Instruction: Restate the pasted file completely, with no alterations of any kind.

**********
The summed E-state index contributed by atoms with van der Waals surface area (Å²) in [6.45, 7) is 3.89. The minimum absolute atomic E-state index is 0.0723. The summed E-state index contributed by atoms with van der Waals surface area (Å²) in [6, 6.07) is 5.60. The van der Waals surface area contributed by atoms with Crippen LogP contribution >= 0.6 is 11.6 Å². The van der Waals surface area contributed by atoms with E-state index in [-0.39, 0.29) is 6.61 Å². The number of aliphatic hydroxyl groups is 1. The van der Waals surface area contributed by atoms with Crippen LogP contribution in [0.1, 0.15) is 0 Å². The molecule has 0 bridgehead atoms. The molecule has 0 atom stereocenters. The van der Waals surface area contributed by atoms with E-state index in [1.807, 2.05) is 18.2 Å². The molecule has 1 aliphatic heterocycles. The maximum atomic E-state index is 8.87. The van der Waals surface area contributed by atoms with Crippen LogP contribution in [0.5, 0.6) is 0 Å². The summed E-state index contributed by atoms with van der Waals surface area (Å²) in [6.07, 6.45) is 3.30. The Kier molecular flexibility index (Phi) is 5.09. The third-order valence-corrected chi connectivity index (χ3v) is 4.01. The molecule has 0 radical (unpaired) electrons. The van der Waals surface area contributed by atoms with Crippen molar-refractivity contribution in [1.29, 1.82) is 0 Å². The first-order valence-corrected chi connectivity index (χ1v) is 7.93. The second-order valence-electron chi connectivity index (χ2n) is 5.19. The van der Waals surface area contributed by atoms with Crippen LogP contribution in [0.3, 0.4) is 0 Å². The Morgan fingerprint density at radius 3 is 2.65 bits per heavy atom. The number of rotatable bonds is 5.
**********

The summed E-state index contributed by atoms with van der Waals surface area (Å²) in [6.45, 7) is 3.89. The minimum absolute atomic E-state index is 0.0723. The summed E-state index contributed by atoms with van der Waals surface area (Å²) in [6, 6.07) is 5.60. The van der Waals surface area contributed by atoms with Crippen LogP contribution >= 0.6 is 11.6 Å². The van der Waals surface area contributed by atoms with E-state index in [-0.39, 0.29) is 6.61 Å². The number of aliphatic hydroxyl groups is 1. The van der Waals surface area contributed by atoms with Crippen LogP contribution in [0.1, 0.15) is 0 Å². The molecule has 0 bridgehead atoms. The molecule has 0 atom stereocenters. The van der Waals surface area contributed by atoms with E-state index in [1.807, 2.05) is 18.2 Å². The molecule has 1 aliphatic heterocycles. The maximum atomic E-state index is 8.87. The van der Waals surface area contributed by atoms with Crippen LogP contribution in [0.5, 0.6) is 0 Å². The summed E-state index contributed by atoms with van der Waals surface area (Å²) in [6.07, 6.45) is 3.30. The Kier molecular flexibility index (Phi) is 5.09. The third-order valence-corrected chi connectivity index (χ3v) is 4.01. The molecule has 0 radical (unpaired) electrons. The van der Waals surface area contributed by atoms with Crippen molar-refractivity contribution in [1.29, 1.82) is 0 Å². The first-order valence-corrected chi connectivity index (χ1v) is 7.93. The second-order valence-electron chi connectivity index (χ2n) is 5.19. The van der Waals surface area contributed by atoms with Crippen LogP contribution in [0.3, 0.4) is 0 Å². The Morgan fingerprint density at radius 3 is 2.65 bits per heavy atom. The number of rotatable bonds is 5.